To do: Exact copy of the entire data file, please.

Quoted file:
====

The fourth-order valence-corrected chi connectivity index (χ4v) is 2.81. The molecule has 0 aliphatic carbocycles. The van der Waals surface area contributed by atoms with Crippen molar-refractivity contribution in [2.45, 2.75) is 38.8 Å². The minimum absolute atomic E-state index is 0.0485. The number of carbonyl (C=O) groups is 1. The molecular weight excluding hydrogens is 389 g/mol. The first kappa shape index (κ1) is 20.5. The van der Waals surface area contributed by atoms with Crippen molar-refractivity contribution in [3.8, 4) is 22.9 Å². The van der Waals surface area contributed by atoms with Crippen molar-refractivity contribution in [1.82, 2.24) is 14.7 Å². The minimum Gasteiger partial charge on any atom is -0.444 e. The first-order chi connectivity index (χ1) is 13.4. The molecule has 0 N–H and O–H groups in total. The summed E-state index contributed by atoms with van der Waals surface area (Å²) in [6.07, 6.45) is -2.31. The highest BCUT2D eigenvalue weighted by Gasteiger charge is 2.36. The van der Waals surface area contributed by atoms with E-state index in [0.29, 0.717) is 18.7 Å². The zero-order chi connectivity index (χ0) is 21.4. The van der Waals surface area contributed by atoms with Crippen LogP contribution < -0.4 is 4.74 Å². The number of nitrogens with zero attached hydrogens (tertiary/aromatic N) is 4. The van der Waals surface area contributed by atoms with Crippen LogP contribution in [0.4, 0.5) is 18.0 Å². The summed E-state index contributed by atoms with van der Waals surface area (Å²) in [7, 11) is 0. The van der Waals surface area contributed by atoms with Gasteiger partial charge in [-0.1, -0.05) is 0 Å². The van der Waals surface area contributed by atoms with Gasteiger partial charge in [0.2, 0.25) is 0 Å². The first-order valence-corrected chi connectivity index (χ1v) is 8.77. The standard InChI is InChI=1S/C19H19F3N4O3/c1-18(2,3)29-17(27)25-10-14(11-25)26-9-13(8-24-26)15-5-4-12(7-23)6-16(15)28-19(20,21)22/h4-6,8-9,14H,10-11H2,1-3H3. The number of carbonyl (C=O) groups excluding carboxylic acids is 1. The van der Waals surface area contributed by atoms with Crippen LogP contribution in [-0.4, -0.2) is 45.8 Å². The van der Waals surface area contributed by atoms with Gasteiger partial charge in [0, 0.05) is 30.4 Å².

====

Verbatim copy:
The fourth-order valence-corrected chi connectivity index (χ4v) is 2.81. The molecule has 0 aliphatic carbocycles. The van der Waals surface area contributed by atoms with Crippen molar-refractivity contribution in [2.45, 2.75) is 38.8 Å². The minimum absolute atomic E-state index is 0.0485. The number of carbonyl (C=O) groups is 1. The molecular weight excluding hydrogens is 389 g/mol. The first kappa shape index (κ1) is 20.5. The van der Waals surface area contributed by atoms with Crippen molar-refractivity contribution in [3.8, 4) is 22.9 Å². The van der Waals surface area contributed by atoms with Crippen molar-refractivity contribution in [1.82, 2.24) is 14.7 Å². The minimum Gasteiger partial charge on any atom is -0.444 e. The first-order chi connectivity index (χ1) is 13.4. The molecule has 0 N–H and O–H groups in total. The summed E-state index contributed by atoms with van der Waals surface area (Å²) in [6.07, 6.45) is -2.31. The highest BCUT2D eigenvalue weighted by Gasteiger charge is 2.36. The van der Waals surface area contributed by atoms with E-state index in [0.29, 0.717) is 18.7 Å². The zero-order chi connectivity index (χ0) is 21.4. The van der Waals surface area contributed by atoms with Crippen LogP contribution < -0.4 is 4.74 Å². The number of nitrogens with zero attached hydrogens (tertiary/aromatic N) is 4. The van der Waals surface area contributed by atoms with Crippen LogP contribution in [0.4, 0.5) is 18.0 Å². The summed E-state index contributed by atoms with van der Waals surface area (Å²) in [7, 11) is 0. The van der Waals surface area contributed by atoms with Gasteiger partial charge in [-0.1, -0.05) is 0 Å². The van der Waals surface area contributed by atoms with Gasteiger partial charge in [0.2, 0.25) is 0 Å². The first-order valence-corrected chi connectivity index (χ1v) is 8.77. The standard InChI is InChI=1S/C19H19F3N4O3/c1-18(2,3)29-17(27)25-10-14(11-25)26-9-13(8-24-26)15-5-4-12(7-23)6-16(15)28-19(20,21)22/h4-6,8-9,14H,10-11H2,1-3H3. The number of carbonyl (C=O) groups excluding carboxylic acids is 1. The van der Waals surface area contributed by atoms with Crippen LogP contribution in [-0.4, -0.2) is 45.8 Å². The van der Waals surface area contributed by atoms with Gasteiger partial charge in [0, 0.05) is 30.4 Å².